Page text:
The Electrical Worker online
September 2021

My IBEW Story
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Wayne Yonce, Retired Journeyman Wireman
Los Angeles Local 11

"I first saw electricity in a high school shop class. The teacher set up a Tesla coil and each student had his turn with a wand drawing long sparks from its copper dome. We learned electrical theory and built soldering irons. The following summer I was hired as an electrician helper at the Long Beach Naval Shipyard.

When I was 17, I enlisted in the U.S. Navy for World War II. The Navy put me in classrooms for months learning to be an aviation electrician. I was assigned to a carrier aircraft service unit but sent back to school to learn the electronics, mechanics and hydraulics of automatic pilot systems. I spent my last months in the Navy on Johnston Island in the Pacific as the only electrician in a crew of mechanics servicing four-engine transport aircraft.

After the war I bounced around — some college, North American Aviation, the telephone company's linesmen school and at Western Electric doing central office telephone equipment.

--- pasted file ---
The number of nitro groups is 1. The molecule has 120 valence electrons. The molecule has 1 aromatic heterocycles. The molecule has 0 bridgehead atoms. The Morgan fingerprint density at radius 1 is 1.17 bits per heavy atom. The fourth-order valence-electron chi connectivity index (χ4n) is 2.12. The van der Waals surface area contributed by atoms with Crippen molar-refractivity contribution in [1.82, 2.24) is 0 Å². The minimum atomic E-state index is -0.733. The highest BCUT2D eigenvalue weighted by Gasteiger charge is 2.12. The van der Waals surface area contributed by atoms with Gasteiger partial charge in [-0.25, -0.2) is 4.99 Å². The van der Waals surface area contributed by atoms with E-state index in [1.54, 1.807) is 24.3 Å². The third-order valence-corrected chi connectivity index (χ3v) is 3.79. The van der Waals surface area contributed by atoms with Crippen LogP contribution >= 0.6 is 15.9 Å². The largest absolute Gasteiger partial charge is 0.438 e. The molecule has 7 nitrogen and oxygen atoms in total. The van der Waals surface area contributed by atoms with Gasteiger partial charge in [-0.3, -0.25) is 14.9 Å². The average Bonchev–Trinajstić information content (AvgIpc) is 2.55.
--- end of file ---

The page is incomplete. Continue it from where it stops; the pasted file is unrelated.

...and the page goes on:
I first learned of the IBEW while working plant maintenance. I was going to night school taking classes in theory, code and motor control. The classes were primarily intended for Local 11 apprentices, but it being a public school, I was admitted. The instructor, an executive board member, wrote a very kind letter of introduction and I became a journeyman member of the local's maintenance unit. After maintenance at Douglas Aircraft and Rome Cable I worked construction out of classification, passed the exam and became a journeyman 'A' wireman.

The IBEW benefited my family. One income afforded a full-time stay-at-home mother for my children growing up in a good home. The IBEW benefited me. I had pride in my craft. I had dignity. I was not chained to one desk, one machine, or one employer. I had freedom. I could present my dues receipt to an IBEW dispatcher anywhere in the U.S. Now 95 years old, my working years were an adventure!"